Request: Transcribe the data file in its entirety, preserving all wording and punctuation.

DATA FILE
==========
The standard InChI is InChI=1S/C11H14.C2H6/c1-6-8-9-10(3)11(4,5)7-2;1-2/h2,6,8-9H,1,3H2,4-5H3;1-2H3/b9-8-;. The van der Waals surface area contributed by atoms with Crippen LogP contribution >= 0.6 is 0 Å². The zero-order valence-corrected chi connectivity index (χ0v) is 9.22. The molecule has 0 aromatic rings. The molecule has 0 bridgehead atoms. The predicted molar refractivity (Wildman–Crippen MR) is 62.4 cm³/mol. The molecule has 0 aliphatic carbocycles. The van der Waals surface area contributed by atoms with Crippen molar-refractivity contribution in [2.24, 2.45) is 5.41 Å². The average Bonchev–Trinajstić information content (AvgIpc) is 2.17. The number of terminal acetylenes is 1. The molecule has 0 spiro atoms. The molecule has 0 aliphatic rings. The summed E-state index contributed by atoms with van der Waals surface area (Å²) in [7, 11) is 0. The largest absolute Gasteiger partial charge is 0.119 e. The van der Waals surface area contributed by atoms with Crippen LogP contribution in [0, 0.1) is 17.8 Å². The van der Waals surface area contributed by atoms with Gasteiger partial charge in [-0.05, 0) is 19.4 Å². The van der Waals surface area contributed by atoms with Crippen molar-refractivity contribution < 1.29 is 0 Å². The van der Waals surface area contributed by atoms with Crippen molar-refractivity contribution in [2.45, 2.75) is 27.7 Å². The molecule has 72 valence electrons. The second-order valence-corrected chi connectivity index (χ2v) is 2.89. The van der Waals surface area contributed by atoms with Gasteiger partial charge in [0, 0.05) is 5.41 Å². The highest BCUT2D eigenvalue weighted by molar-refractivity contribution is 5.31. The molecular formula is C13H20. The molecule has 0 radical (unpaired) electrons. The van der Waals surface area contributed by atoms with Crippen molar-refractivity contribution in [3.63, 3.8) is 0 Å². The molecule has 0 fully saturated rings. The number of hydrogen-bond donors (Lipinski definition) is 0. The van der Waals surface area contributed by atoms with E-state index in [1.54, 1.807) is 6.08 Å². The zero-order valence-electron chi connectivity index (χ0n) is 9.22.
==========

The standard InChI is InChI=1S/C11H14.C2H6/c1-6-8-9-10(3)11(4,5)7-2;1-2/h2,6,8-9H,1,3H2,4-5H3;1-2H3/b9-8-;. The van der Waals surface area contributed by atoms with Crippen LogP contribution >= 0.6 is 0 Å². The zero-order valence-corrected chi connectivity index (χ0v) is 9.22. The molecule has 0 aromatic rings. The molecule has 0 bridgehead atoms. The predicted molar refractivity (Wildman–Crippen MR) is 62.4 cm³/mol. The molecule has 0 aliphatic carbocycles. The van der Waals surface area contributed by atoms with Crippen molar-refractivity contribution in [2.24, 2.45) is 5.41 Å². The average Bonchev–Trinajstić information content (AvgIpc) is 2.17. The number of terminal acetylenes is 1. The molecule has 0 spiro atoms. The molecule has 0 aliphatic rings. The summed E-state index contributed by atoms with van der Waals surface area (Å²) in [7, 11) is 0. The largest absolute Gasteiger partial charge is 0.119 e. The van der Waals surface area contributed by atoms with Crippen LogP contribution in [0, 0.1) is 17.8 Å². The van der Waals surface area contributed by atoms with Gasteiger partial charge in [-0.05, 0) is 19.4 Å². The van der Waals surface area contributed by atoms with Crippen molar-refractivity contribution < 1.29 is 0 Å². The van der Waals surface area contributed by atoms with Crippen molar-refractivity contribution in [2.45, 2.75) is 27.7 Å². The molecule has 72 valence electrons. The second-order valence-corrected chi connectivity index (χ2v) is 2.89. The van der Waals surface area contributed by atoms with Gasteiger partial charge in [0, 0.05) is 5.41 Å². The highest BCUT2D eigenvalue weighted by molar-refractivity contribution is 5.31. The molecular formula is C13H20. The molecule has 0 radical (unpaired) electrons. The van der Waals surface area contributed by atoms with Crippen molar-refractivity contribution in [3.63, 3.8) is 0 Å². The molecule has 0 fully saturated rings. The number of hydrogen-bond donors (Lipinski definition) is 0. The van der Waals surface area contributed by atoms with E-state index in [1.54, 1.807) is 6.08 Å². The zero-order valence-electron chi connectivity index (χ0n) is 9.22.